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Cédric Klapisch: "My story tells the tale of globalisation"

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Cédric Klapisch would certainly be the last true contemporary European filmmaker. For the release of Chinese Puzzle, his latest (and most skilful) sequel to Erasmus comedy Auberge espagnole, the French director met cafébabel at the Hôtel Fouquet's on the Champs-Elysées to talk about Rubik's Cubes, age, and (what else?) Europe.

cafébabel: So what exactly is a Chinese puzzle?

Cédric Klapisch: We have an expression in France: casse-tête chinois [the film's title in French - Ed.].  It's like a puzzle, a brain-teaser.  It's something that's difficult to work out, a sort of complicated Rubik's Cube.

cafébabel: The title came to you quickly, just after you'd made Russian Dolls. What exactly does it mean to you?

Cédric Klapisch: It means that life isn't getting any simpler. And I mean life with a capital L. That thing where life tends to infinity, to more and more sophisticated and complex things.  I don't think it's a problem, I think it's good. We are able to develop because life is becoming more complex.  In the back of my mind, I felt - and it turned out to be true - that in Xavier's (Romain Duris) life, this Chinese puzzle is also what pushed him towards finding a solution.  A force which allowed him to attain a certain fullness.

"Why do these 40-year-olds think they're old?"

cafébabel: But this third film took you the longest time to write.  Why?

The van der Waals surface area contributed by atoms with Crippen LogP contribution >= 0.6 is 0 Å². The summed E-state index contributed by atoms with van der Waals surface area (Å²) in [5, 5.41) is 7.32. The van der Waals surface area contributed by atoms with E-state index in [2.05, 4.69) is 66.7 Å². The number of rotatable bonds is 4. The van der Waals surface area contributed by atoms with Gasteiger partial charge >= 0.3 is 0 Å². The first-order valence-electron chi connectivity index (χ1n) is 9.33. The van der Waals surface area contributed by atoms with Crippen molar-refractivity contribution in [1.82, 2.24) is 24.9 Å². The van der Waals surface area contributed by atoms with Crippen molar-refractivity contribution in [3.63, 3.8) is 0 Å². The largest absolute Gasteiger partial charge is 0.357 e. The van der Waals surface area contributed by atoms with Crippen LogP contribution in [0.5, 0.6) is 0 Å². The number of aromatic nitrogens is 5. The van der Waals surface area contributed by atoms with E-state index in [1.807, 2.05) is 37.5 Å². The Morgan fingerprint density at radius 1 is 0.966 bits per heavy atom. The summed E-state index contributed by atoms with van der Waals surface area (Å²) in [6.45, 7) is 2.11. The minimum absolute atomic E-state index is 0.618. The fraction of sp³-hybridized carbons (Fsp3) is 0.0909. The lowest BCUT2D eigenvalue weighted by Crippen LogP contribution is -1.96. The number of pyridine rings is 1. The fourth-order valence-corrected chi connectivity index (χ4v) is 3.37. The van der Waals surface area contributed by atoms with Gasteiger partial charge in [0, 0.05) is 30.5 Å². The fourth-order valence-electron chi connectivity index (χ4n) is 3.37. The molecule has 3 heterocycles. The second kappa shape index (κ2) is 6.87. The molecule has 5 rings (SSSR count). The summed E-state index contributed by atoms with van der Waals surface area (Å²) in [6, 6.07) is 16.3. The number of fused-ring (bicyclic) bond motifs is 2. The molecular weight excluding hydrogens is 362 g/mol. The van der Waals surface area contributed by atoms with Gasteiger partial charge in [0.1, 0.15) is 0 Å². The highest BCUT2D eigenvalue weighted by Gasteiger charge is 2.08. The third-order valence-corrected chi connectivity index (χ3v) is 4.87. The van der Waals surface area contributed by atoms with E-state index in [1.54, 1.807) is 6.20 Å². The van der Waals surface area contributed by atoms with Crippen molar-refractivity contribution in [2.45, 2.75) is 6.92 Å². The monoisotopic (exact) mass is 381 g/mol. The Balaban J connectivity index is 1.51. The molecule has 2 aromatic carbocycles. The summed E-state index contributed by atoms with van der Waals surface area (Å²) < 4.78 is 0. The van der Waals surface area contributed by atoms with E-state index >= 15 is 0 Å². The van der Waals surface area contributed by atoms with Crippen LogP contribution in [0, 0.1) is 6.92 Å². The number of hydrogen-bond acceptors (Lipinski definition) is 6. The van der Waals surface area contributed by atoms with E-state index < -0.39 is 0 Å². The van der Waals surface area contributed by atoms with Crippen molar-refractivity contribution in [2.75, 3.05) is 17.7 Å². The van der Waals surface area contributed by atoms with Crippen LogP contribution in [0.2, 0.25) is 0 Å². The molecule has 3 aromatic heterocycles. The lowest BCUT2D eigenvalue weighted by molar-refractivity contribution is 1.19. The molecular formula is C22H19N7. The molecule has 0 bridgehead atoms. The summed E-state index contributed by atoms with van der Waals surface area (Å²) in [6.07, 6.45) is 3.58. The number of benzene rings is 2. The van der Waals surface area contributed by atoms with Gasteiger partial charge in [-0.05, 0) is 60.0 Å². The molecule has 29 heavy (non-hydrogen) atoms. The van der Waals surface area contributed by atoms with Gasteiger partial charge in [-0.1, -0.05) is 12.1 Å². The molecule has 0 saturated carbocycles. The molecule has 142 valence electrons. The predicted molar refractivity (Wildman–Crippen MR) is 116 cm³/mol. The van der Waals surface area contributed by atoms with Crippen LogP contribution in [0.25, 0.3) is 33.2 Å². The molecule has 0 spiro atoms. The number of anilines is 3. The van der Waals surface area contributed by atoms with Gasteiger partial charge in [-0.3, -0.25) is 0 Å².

Cédric Klapisch: Because I knew the characters, I thought it would be easy.  But as the storyline unravelled, I found that at times, it was a bit disappointing.  So, I needed to think about it, go deeper, spend some time trying to surprise people.  And to surprise myself.

cafébabel: Everyone was waiting for this film.  Did that put pressure on you?

Cédric Klapisch: Yes. And it also made the writing difficult. I felt this need, not to do better, but not to do worse.  It turned out to be quite nerve-wracking, for quite a long time.

cafébabel: From the start of this third film, it feels like the characters are exactly where you last saw them, but in fact it's been ten years since Russian Dolls.  How did you write the characters?

Cédric Klapisch: I had to go back over what we knew about Xavier.  At the same time, I had to make him change.  It was hard for me and for Romain. Now he's 40, and he can't be as clumsy, as immature as before.  I wanted to show how he's grown up, how he's become more of a man.

cafébabel: But it still seems that Xavier is chaotic, that he's always running to catch up with something.

Cédric Klapisch: I think he's taking on his responsibilities, but he doesn't do it in the conventional way.  He could stay in Paris, without his kids. But he goes off and lives a life he doesn't necessarily want to live.  Of course he maintains a childish side, especially when he talks about being old. When my dad came to see the film, he said, "Why do these 40-year-olds think they're old?" And he's right - when you're 40, you're not old.  Our society idolises youth to such an extent that, when someone turns 40, we think life is over. But it's the opposite, you're starting a new life.  So I think the film talks about that a lot, the sort of second life that starts when you get to the middle, you look back and take stock.